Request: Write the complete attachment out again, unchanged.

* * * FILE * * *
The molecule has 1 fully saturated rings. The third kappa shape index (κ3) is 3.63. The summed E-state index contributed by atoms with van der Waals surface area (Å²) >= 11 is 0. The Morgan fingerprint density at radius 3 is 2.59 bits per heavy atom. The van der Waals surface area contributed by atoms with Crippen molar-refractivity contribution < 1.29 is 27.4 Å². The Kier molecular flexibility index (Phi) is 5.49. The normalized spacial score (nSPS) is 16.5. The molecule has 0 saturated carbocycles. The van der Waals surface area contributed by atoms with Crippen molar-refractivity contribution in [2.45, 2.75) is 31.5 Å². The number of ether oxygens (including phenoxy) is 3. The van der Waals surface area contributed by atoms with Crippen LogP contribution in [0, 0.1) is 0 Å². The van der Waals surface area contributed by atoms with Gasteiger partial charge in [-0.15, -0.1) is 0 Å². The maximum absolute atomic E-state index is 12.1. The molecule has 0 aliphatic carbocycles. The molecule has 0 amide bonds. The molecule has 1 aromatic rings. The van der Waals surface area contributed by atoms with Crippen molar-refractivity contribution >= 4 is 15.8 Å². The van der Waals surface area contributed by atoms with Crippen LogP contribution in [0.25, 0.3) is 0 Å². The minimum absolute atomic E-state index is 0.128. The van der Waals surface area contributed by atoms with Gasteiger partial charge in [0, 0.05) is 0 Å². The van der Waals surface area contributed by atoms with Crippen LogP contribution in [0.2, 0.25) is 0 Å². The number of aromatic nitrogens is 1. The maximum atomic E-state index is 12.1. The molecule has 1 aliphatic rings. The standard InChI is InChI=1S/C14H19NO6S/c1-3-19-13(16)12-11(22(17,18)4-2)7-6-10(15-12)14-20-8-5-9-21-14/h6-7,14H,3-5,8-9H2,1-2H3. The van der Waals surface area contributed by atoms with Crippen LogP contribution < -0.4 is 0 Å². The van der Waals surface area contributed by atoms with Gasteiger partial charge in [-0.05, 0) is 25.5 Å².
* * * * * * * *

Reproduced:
The molecule has 1 fully saturated rings. The third kappa shape index (κ3) is 3.63. The summed E-state index contributed by atoms with van der Waals surface area (Å²) >= 11 is 0. The Morgan fingerprint density at radius 3 is 2.59 bits per heavy atom. The van der Waals surface area contributed by atoms with Crippen molar-refractivity contribution < 1.29 is 27.4 Å². The Kier molecular flexibility index (Phi) is 5.49. The normalized spacial score (nSPS) is 16.5. The molecule has 0 saturated carbocycles. The van der Waals surface area contributed by atoms with Crippen molar-refractivity contribution in [2.45, 2.75) is 31.5 Å². The number of ether oxygens (including phenoxy) is 3. The van der Waals surface area contributed by atoms with Crippen LogP contribution in [0, 0.1) is 0 Å². The van der Waals surface area contributed by atoms with Gasteiger partial charge in [-0.15, -0.1) is 0 Å². The maximum absolute atomic E-state index is 12.1. The molecule has 0 aliphatic carbocycles. The molecule has 0 amide bonds. The molecule has 1 aromatic rings. The van der Waals surface area contributed by atoms with Crippen molar-refractivity contribution >= 4 is 15.8 Å². The van der Waals surface area contributed by atoms with Crippen LogP contribution in [0.25, 0.3) is 0 Å². The minimum absolute atomic E-state index is 0.128. The van der Waals surface area contributed by atoms with Gasteiger partial charge in [0, 0.05) is 0 Å². The van der Waals surface area contributed by atoms with Crippen LogP contribution in [0.2, 0.25) is 0 Å². The number of aromatic nitrogens is 1. The maximum atomic E-state index is 12.1. The molecule has 1 aliphatic rings. The standard InChI is InChI=1S/C14H19NO6S/c1-3-19-13(16)12-11(22(17,18)4-2)7-6-10(15-12)14-20-8-5-9-21-14/h6-7,14H,3-5,8-9H2,1-2H3. The van der Waals surface area contributed by atoms with Crippen LogP contribution < -0.4 is 0 Å². The van der Waals surface area contributed by atoms with Gasteiger partial charge in [-0.05, 0) is 25.5 Å².